Our five major initiatives, which we expect to drive our desired results over this period, are growth acceleration, operational excellence, technology leadership, risk optimization and talent development. As you can tell from our first quarter results and our revised guidance, we are well underway on these stated priorities, especially growth acceleration, operational excellence and technology development. What's less apparent is the progress we are making on the last two initiatives.
A major element in our five-year plan is our expansion into the traditional employment solution space. We intend to offer Workforce Administration as the most comprehensive traditional employment solution in the marketplace, mirroring what we have accomplished in the co-employment space. We believe offering Workforce Administration side-by-side with our Workforce Optimization offering and right upfront in the sales process will be a growth accelerator for Insperity.
As we continue to ramp up our efforts in this area, we believe our business model will be enhanced in several ways, including increased sales efficiency, greater contribution to gross profit and higher client retention. In addition, traditional employment solution sales will not come with the same type and level of risk as our co-employment offering. This is central to our risk optimization strategy within our five-year plan.
The most critical initiative in our five-year plan is to continue the recruiting, development and retention of top talent to support our substantial growth. We will continue to focus on leveraging our dynamic corporate culture, which drives our resiliency to overcome obstacles, and the strong execution we have seen over recent years.
Over the last three years, we've returned nearly $400 million to shareholders through dividends and share repurchases and our ranking in total shareholder return among our peer group is number one. Our primary objective in our new five-year plan is to continue this pattern of success into an extended period of outstanding results and exceptional total shareholder returns.
At this time, I'd like to pass the call back to Doug.
Thanks, Paul. Now, before we open up the call for questions, I'd like to provide our financial guidance for the second quarter and an update to our full year 2018 forecast, which includes top and bottom line growth significantly above our initial budget. As Paul just mentioned, we are now forecasting full year growth of average paid worksite employees in a range of 13% to 14%. This is up from our initial guidance of 11.5% to 13.5% due to the strong start to 2018 and continuing sales momentum. We are forecasting Q2 worksite employee growth in a range of 12% to 13% and continued acceleration over the remainder of the year based on the number and sales efficiency of our trained Business Performance Advisors and continued success in our mid-market area.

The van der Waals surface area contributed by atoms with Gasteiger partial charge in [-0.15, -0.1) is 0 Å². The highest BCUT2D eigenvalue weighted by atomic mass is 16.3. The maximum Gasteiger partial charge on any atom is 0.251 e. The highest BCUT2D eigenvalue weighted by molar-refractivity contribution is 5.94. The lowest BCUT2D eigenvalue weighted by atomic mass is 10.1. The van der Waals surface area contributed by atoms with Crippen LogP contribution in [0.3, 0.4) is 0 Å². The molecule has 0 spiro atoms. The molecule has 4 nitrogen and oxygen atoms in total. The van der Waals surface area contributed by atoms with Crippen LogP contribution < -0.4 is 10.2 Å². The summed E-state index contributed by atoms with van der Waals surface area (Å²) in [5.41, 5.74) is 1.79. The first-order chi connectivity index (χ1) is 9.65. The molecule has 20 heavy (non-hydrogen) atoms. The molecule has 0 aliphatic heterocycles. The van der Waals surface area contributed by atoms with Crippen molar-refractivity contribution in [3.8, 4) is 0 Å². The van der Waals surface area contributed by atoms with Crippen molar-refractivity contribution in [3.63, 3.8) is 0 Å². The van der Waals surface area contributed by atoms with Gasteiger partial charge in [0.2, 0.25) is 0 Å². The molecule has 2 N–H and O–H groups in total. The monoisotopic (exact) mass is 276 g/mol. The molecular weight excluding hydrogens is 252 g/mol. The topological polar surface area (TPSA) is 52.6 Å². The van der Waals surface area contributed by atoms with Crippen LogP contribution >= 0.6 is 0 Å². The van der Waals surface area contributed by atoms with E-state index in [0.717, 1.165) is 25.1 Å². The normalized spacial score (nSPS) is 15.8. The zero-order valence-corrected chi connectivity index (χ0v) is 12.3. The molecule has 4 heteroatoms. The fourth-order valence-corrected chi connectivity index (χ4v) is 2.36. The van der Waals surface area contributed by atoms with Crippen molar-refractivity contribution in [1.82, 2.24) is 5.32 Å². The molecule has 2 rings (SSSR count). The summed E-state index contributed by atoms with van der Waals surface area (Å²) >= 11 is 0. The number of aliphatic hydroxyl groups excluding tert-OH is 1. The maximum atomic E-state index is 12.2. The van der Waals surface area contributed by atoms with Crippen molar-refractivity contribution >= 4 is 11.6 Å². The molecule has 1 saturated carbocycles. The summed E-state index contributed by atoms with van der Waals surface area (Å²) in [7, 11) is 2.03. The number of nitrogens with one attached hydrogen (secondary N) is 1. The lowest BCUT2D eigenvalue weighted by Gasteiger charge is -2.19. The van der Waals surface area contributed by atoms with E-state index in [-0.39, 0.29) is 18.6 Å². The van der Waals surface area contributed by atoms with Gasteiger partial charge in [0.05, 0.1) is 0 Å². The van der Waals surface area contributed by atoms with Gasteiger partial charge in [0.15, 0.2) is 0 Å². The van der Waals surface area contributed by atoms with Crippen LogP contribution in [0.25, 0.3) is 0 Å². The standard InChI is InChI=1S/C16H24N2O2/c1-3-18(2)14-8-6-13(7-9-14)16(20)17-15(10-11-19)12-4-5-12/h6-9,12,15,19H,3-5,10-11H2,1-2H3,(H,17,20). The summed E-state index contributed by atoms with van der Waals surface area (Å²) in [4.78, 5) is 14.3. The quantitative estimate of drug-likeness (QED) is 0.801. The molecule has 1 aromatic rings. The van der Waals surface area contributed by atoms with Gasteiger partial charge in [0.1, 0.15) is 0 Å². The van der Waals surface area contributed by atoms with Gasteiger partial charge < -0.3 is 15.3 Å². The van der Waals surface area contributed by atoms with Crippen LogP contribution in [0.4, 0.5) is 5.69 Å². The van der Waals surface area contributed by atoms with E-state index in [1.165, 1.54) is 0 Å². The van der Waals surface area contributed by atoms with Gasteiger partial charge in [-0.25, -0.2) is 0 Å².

We are increasing our earnings guidance based upon the outperformance in Q1 and an improvement in our outlook over the remainder of 2018 driven by the higher worksite employee growth rate. While the first quarter's results included some upside from favorable direct cost trends, we intend to take our typical approach to conservatively forecasting our benefit and workers' compensation costs over the remainder of the year. Our forecasted operating expenses include those costs associated with our initial 2018 operating plan, along with incremental costs tied to being ahead of our plan, which include a higher number of Business Performance Advisors, higher sales commissions on more paid worksite employees and higher incentive compensation costs tied to our outperformance.
We are now forecasting full year 2018 adjusted EBITDA in a range of $218 million to $223 million, an increase of 23% to 25% over 2017 and up approximately $20 million over our initial guidance. As for Q2, we are forecasting adjusted EBITDA of $41 million to $43 million, which, as expected, is down sequentially from Q1 due to the typical seasonality in our gross profit. We are forecasting full year 2018 adjusted EPS of $3.36 to $3.44, a 37% to 40% increase over 2017. Q2 adjusted EPS is projected in a range of $0.59 to $0.63, an increase of 44% to 54% over Q2 of the prior year.
In conclusion, we are very encouraged by a strong start to our year and we look forward to updating you on our progress throughout the year.
Now, at this time, I would like to open up the call for questions.
[Operator Instructions]. Our first question comes from the line of Jim MacDonald, First Analysis.
So just trying to get a feel. It sounded like, Doug, that your increased guidance is mostly related to the strength in hiring, not assuming the direct cost programs will continue at the rate that they did in the first quarter?
That's correct. Yes. I just mentioned in my prepared remarks the -- yes, the updated guidance and some increase for the remainder of the year over our initial budget is driven by the worksite employee growth. We have gone back to our typical approach of conservatively forecasting the benefits in the workers' comp areas.
So are you assuming that benefits cost growth is going to go back to, like, 2% then for the rest of the year and...
Yes. Yes, generally speaking. Correct.
And then, could you give us a little more on what the workers' comp release was in the first quarter? And you talked about your pricing initiatives. Maybe in those 2 areas, that will be helpful.